Awesome technology earnestly in search of a compelling reason to exist. You mentioned Lamborghinis; it reminds me more of the [url=http://3.bp.blogspot.com/_yvewUf87f8A/TTf_JlKPS6I/AAAAAAAADDg/IkIEmO5ag7I/s1600/xb-70_stbd.jpg<]XB-70[/url<].

      • Scrotos
      • 7 years ago

      I loved the Valkyrie. Awesome plane!

        • End User
        • 7 years ago

        I travelled all the way from Toronto to Dayton at the beginning of May (road trip/new car) just to see the XB-70 at the National Museum of the U.S. Air Force.

          • dpaus
          • 7 years ago

          Wow; I’m planning exactly the same trip soon, except by motorcycle. I’ve been to the museum before, but only left a day in my trip that time, which barely got me through one hanger. I’m planning to spend at least two days this time, with flexibility in my schedule for a third day if I feel like it. How long was the drive?

            • End User
            • 7 years ago

            The drive was under 8 hours from Toronto to Dayton.

            I booked both the Presidential/Experimental and the Restoration tours. Both of those ate up 80% of only day there. 3 days sounds good if you want to take your time and see everything.

      • Krogoth
      • 7 years ago

      XB-70 wasn’t really that exciting. USAF had already done the whole hypersonic, ramjet thing before XB-70. It just another PR stunt of the cold war era.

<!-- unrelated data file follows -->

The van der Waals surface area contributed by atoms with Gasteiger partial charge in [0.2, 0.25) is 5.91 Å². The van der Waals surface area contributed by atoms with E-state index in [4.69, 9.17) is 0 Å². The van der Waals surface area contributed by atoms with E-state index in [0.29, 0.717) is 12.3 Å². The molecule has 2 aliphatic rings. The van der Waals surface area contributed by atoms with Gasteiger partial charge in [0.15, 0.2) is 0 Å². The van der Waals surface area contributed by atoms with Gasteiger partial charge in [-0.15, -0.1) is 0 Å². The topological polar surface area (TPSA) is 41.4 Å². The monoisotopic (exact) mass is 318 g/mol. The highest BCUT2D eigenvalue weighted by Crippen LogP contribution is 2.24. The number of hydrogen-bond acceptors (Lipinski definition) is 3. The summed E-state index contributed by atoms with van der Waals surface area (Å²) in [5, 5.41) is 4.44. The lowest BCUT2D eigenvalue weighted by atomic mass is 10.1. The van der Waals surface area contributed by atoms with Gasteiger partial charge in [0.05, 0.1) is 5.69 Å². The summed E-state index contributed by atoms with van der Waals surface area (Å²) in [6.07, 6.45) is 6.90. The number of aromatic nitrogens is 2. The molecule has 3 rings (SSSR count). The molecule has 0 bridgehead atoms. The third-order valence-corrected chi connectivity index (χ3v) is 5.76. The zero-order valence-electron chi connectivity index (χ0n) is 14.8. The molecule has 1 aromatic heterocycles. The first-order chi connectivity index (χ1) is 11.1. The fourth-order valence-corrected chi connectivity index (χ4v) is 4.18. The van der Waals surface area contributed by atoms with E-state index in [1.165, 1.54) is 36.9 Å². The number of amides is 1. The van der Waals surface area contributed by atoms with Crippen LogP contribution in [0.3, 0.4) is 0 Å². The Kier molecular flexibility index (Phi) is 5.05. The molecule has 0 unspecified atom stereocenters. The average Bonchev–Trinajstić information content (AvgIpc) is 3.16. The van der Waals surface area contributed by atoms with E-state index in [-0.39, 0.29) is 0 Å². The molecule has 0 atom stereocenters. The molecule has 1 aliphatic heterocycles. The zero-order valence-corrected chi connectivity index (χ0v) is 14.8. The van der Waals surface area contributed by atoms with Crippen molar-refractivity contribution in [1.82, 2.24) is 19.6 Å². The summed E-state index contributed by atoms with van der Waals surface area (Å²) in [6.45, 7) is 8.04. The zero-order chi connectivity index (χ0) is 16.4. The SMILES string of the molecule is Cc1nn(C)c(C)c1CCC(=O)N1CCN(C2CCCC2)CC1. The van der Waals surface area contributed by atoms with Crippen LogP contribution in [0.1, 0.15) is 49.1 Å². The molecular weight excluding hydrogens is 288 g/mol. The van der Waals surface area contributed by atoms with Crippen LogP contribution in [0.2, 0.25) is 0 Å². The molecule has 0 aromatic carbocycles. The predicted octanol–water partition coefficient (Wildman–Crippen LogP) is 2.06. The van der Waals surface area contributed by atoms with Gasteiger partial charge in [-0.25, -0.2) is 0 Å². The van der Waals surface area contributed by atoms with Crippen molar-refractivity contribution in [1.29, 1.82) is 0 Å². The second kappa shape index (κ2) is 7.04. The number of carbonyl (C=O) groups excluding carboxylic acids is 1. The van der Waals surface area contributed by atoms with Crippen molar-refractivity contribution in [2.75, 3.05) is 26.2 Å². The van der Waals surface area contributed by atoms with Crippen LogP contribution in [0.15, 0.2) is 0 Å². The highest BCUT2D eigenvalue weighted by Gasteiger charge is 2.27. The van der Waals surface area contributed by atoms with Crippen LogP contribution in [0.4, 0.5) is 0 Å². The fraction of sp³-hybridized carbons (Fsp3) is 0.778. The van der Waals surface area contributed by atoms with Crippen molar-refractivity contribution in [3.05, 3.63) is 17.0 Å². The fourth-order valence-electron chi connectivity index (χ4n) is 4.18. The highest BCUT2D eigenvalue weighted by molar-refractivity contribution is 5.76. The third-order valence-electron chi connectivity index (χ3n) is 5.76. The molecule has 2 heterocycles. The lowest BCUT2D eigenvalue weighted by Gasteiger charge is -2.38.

ICBMs already made XB-70 obsolete (faster, harder to counter, can be armed with multiple warheads [MIRV]).

        • dpaus
        • 7 years ago

        [quote<]USAF had already done the whole hypersonic, ramjet thing before XB-70[/quote<] Leaving aside the fact that the XB-70 wasn't either hypersonic or a ramjet, in what way had the USAF 'already done' it? The big drawback of ICBMs - then and now - is the difficulty of recalling them.

          • Krogoth
          • 7 years ago

          When things are going Defcon 1, I think recalling is the last thing on minds of generals and commander of chiefs.

            • Airmantharp
            • 7 years ago

            You’re right (says my armchair general experience). B-2 launches are the last stage of ‘negotiable’ offensive actions. If we’re launching ICBMs, it’s over.

        • End User
        • 7 years ago

        Not exciting? It may not have been justifiable but it was one hell of an airplane. I was shocked at how massive it is.